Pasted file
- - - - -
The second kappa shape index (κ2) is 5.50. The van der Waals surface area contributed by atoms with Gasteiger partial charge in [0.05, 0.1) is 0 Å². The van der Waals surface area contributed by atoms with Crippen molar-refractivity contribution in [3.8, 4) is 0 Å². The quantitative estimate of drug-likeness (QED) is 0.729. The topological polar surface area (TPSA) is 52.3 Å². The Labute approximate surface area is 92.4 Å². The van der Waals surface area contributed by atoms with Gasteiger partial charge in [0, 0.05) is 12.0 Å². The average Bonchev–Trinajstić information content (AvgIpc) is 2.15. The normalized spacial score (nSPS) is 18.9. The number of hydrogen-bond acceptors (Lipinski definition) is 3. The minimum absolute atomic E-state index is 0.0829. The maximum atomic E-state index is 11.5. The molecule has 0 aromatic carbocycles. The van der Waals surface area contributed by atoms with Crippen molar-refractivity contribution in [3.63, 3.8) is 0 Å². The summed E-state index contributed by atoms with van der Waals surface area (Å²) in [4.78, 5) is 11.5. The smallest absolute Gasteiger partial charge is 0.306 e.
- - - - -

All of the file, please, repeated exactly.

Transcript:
The second kappa shape index (κ2) is 5.50. The van der Waals surface area contributed by atoms with Gasteiger partial charge in [0.05, 0.1) is 0 Å². The van der Waals surface area contributed by atoms with Crippen molar-refractivity contribution in [3.8, 4) is 0 Å². The quantitative estimate of drug-likeness (QED) is 0.729. The topological polar surface area (TPSA) is 52.3 Å². The Labute approximate surface area is 92.4 Å². The van der Waals surface area contributed by atoms with Gasteiger partial charge in [0, 0.05) is 12.0 Å². The average Bonchev–Trinajstić information content (AvgIpc) is 2.15. The normalized spacial score (nSPS) is 18.9. The number of hydrogen-bond acceptors (Lipinski definition) is 3. The minimum absolute atomic E-state index is 0.0829. The maximum atomic E-state index is 11.5. The molecule has 0 aromatic carbocycles. The van der Waals surface area contributed by atoms with Crippen molar-refractivity contribution in [3.63, 3.8) is 0 Å². The summed E-state index contributed by atoms with van der Waals surface area (Å²) in [4.78, 5) is 11.5. The smallest absolute Gasteiger partial charge is 0.306 e.